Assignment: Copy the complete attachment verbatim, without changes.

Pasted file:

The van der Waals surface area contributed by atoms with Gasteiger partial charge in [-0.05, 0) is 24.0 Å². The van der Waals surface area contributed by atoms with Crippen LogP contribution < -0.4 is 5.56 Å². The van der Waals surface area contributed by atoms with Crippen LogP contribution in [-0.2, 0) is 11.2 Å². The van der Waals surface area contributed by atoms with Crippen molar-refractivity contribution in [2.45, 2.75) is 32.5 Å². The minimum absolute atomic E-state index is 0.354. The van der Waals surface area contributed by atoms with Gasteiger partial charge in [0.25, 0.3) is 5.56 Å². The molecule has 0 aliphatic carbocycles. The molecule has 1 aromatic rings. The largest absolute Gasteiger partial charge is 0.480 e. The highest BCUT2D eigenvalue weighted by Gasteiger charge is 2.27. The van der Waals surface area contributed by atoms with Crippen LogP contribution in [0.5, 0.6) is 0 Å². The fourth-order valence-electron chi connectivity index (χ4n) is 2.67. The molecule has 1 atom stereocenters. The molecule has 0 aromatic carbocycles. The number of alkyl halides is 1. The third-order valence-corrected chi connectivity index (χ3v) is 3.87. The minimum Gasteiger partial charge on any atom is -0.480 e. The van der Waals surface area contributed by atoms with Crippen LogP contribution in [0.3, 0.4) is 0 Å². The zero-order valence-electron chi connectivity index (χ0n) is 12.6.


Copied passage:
The van der Waals surface area contributed by atoms with Gasteiger partial charge in [-0.05, 0) is 24.0 Å². The van der Waals surface area contributed by atoms with Crippen LogP contribution < -0.4 is 5.56 Å². The van der Waals surface area contributed by atoms with Crippen LogP contribution in [-0.2, 0) is 11.2 Å². The van der Waals surface area contributed by atoms with Crippen molar-refractivity contribution in [2.45, 2.75) is 32.5 Å². The minimum absolute atomic E-state index is 0.354. The van der Waals surface area contributed by atoms with Gasteiger partial charge in [0.25, 0.3) is 5.56 Å². The molecule has 0 aliphatic carbocycles. The molecule has 1 aromatic rings. The largest absolute Gasteiger partial charge is 0.480 e. The highest BCUT2D eigenvalue weighted by Gasteiger charge is 2.27. The van der Waals surface area contributed by atoms with Crippen LogP contribution in [0.5, 0.6) is 0 Å². The fourth-order valence-electron chi connectivity index (χ4n) is 2.67. The molecule has 1 atom stereocenters. The molecule has 0 aromatic carbocycles. The number of alkyl halides is 1. The third-order valence-corrected chi connectivity index (χ3v) is 3.87. The minimum Gasteiger partial charge on any atom is -0.480 e. The van der Waals surface area contributed by atoms with Crippen LogP contribution in [0.3, 0.4) is 0 Å². The zero-order valence-electron chi connectivity index (χ0n) is 12.6.